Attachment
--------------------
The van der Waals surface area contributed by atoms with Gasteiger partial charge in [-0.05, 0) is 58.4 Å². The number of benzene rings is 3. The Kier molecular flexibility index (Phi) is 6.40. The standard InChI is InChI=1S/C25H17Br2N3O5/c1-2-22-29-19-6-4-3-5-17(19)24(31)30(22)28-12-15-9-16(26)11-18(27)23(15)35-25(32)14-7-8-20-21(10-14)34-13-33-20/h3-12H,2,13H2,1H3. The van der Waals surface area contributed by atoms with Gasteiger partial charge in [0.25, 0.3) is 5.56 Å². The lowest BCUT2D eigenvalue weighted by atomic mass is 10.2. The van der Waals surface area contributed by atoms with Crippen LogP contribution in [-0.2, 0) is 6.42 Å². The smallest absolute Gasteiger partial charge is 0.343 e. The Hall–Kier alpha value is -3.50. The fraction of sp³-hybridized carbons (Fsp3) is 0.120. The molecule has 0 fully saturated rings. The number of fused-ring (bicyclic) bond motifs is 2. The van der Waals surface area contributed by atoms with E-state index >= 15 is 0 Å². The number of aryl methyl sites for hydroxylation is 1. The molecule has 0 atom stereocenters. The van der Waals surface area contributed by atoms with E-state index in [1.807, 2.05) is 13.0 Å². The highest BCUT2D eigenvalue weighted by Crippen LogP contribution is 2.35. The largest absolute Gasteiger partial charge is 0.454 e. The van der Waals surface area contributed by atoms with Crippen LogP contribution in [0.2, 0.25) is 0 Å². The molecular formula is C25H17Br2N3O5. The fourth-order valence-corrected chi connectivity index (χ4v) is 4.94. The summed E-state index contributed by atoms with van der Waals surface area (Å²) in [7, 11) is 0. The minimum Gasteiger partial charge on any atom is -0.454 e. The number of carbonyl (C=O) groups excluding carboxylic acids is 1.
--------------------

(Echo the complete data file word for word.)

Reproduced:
The van der Waals surface area contributed by atoms with Gasteiger partial charge in [-0.05, 0) is 58.4 Å². The number of benzene rings is 3. The Kier molecular flexibility index (Phi) is 6.40. The standard InChI is InChI=1S/C25H17Br2N3O5/c1-2-22-29-19-6-4-3-5-17(19)24(31)30(22)28-12-15-9-16(26)11-18(27)23(15)35-25(32)14-7-8-20-21(10-14)34-13-33-20/h3-12H,2,13H2,1H3. The van der Waals surface area contributed by atoms with Gasteiger partial charge in [0.25, 0.3) is 5.56 Å². The lowest BCUT2D eigenvalue weighted by atomic mass is 10.2. The van der Waals surface area contributed by atoms with Crippen LogP contribution in [-0.2, 0) is 6.42 Å². The smallest absolute Gasteiger partial charge is 0.343 e. The Hall–Kier alpha value is -3.50. The fraction of sp³-hybridized carbons (Fsp3) is 0.120. The molecule has 0 fully saturated rings. The number of fused-ring (bicyclic) bond motifs is 2. The van der Waals surface area contributed by atoms with E-state index >= 15 is 0 Å². The number of aryl methyl sites for hydroxylation is 1. The molecule has 0 atom stereocenters. The van der Waals surface area contributed by atoms with E-state index in [1.807, 2.05) is 13.0 Å². The highest BCUT2D eigenvalue weighted by Crippen LogP contribution is 2.35. The largest absolute Gasteiger partial charge is 0.454 e. The van der Waals surface area contributed by atoms with Crippen LogP contribution in [0.2, 0.25) is 0 Å². The molecular formula is C25H17Br2N3O5. The fourth-order valence-corrected chi connectivity index (χ4v) is 4.94. The summed E-state index contributed by atoms with van der Waals surface area (Å²) in [7, 11) is 0. The minimum Gasteiger partial charge on any atom is -0.454 e. The number of carbonyl (C=O) groups excluding carboxylic acids is 1.